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Byron Motley

baseball player-manager, was the youngest of two children born to Charlie Brown and Viola Brannon in Pratt City, Alabama. Little is known about Larry's father, a man of mixed race with whom he had little to no relationship. His mother, a domestic worker, was his rock. Upon her death in 1918 thirteen-year-old Brown was left to raise himself and found employment with a local meat-packing company. The youngster began playing with the company's all-black team and soon found the baseball diamond to be his refuge.

At age seventeen Brown began barnstorming with the Knoxville Giants and later with the Pittsburgh Keystones. His official rookie season in the Negro Leagues was in 1923 when he joined the Indianapolis ABCs. On 28 May 1923 after only nine games he was released because of poor performance A few weeks later Brown found himself in a Memphis Red Sox uniform and although ...

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Michael C. Miller

Hall of Fame football player, was born in Charlottesville, Virginia, to Roosevelt Brown, a railroad worker, and Catherine Jackson Brown. He attended Jefferson High School, where he played trombone in the school band because his father forbade him from playing football. The football coach saw Brown and decided that a 180-pound thirteen-year-old should be playing football, not trombone. Rosey's father, who was worried because Rosey's uncle had died from a football injury, finally relented after Rosey played a full season injury free in 1945. Brown played four years of high school football, graduating in 1948.

After high school, Brown attended Morgan State University in Baltimore, Maryland, mainly because his high school coach was an alumnus. Brown was a standout lineman on the football team and was named to the 1952 Negro All-America team selected by the Pittsburgh Courier He also wrestled while in college and ...

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Gregory Travis Bond

athlete, football coach, college administrator, lawyer, and public servant, was born in Dabney, North Carolina, to former slaves Jesse Bullock and Amanda Sneed Bullock. Looking for better educational prospects for their seven children and perhaps seeking to escape Ku Klux Klan harassment, his parents moved the family north when Bullock was eight years old. After a brief stay in Boston, the family settled in Everett, Massachusetts, in about 1894, where Bullock first made a name for himself as an athlete. At Everett High School he excelled at football, baseball, and ice hockey, and his teammates elected him to serve as the captain of each of these teams his senior season.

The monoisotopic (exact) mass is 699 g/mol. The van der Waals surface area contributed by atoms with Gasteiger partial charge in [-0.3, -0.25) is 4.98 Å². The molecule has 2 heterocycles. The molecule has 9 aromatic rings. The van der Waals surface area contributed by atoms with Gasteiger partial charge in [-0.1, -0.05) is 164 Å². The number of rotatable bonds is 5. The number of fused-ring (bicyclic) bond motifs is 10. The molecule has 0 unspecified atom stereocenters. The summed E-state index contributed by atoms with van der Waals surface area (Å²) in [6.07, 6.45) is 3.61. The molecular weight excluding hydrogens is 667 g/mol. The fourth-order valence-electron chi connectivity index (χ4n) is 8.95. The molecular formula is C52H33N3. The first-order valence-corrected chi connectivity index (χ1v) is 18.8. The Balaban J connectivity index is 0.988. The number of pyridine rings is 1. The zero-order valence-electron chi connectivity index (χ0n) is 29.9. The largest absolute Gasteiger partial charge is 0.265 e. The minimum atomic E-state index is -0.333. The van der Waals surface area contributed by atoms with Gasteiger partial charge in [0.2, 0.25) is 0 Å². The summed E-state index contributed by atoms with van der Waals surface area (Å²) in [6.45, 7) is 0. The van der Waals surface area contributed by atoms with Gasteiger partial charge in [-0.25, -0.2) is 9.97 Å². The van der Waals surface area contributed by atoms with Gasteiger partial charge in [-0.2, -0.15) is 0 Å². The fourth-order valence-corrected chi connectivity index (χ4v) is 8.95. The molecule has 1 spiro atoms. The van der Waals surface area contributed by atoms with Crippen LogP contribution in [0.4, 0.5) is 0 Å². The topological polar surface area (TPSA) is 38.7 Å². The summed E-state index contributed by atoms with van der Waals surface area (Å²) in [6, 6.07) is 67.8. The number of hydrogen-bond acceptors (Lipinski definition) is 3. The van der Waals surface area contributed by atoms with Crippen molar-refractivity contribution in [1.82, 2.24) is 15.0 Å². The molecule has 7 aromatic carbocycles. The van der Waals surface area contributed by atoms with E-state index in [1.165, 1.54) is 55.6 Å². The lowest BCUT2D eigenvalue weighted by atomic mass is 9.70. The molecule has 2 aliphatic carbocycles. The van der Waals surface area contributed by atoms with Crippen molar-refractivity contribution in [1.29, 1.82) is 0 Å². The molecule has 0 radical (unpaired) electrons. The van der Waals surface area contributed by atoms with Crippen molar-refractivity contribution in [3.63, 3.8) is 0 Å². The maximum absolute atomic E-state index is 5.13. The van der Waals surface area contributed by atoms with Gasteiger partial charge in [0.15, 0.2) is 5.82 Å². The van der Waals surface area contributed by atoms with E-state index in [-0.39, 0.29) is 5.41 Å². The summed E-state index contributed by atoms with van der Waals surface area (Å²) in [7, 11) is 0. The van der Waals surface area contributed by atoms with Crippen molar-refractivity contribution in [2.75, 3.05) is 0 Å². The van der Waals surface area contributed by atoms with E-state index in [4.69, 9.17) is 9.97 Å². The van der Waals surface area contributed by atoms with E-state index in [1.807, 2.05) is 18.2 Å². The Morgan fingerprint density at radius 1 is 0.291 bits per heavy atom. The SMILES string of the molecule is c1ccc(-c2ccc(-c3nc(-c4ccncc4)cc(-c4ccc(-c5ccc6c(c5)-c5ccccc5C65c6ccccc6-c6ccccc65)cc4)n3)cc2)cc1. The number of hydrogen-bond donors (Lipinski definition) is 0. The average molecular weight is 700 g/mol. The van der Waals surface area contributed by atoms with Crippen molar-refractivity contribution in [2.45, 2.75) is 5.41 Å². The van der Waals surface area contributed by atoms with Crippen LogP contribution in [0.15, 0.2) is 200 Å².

After graduating in 1900 Bullock entered Dartmouth College which like many schools outside of the South admitted black students and encouraged them to participate in the life of the school Bullock took advantage of the wide range ...

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Dália Leonardo

field hockey player, field hockey coach, and educator, was born Gloria Jean Howard in Salem, New Jersey, to Roosevelt and Ida Mae Howard. Her father worked on a farm, and her mother as a domestic employee; neither of her parents finished high school. Byard grew up in Woodstown, New Jersey, in an old farm house with no running water, bathrooms, or heating. She has described her adolescence as “challenging”—following her brother's death she took on additional responsibilities as the eldest sibling, playing an active role as caregiver to her five youngest sisters. As a counterbalance to her busy and demanding home-life, Byard relied on her love of field hockey and her athletic ability as a source of inspiration and hope for future successes. In high school she began reading field hockey rule books and imagining someday being profiled in such a publication.

After graduating from Woodstown ...

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Thomas A. Mogan

basketball coach and educator, was born in Jacksonville, Florida, to Earley Chaney (whose maiden name is not now known) and a father he never knew. The oldest of three children, Chaney grew up in a poor section of Jacksonville called Black Bottom. Chaney's mother was a domestic worker for a white lawyer's family in the Riverside section of the city. Although Chaney never met his biological father, his stepfather, Sylvester Chaney, was a major influence in his life. Chaney's experience of childhood poverty would play a major role in his lifelong commitment to improving the lives of the student-athletes under his charge.

Chaney moved to Philadelphia, Pennsylvania, at the age of fourteen when his stepfather got a job at the Veteran's Hospital. Chaney emerged as a basketball star at Ben Franklin High School in Philadelphia. Despite being named the MVP of the Philadelphia Public League in 1951 he ...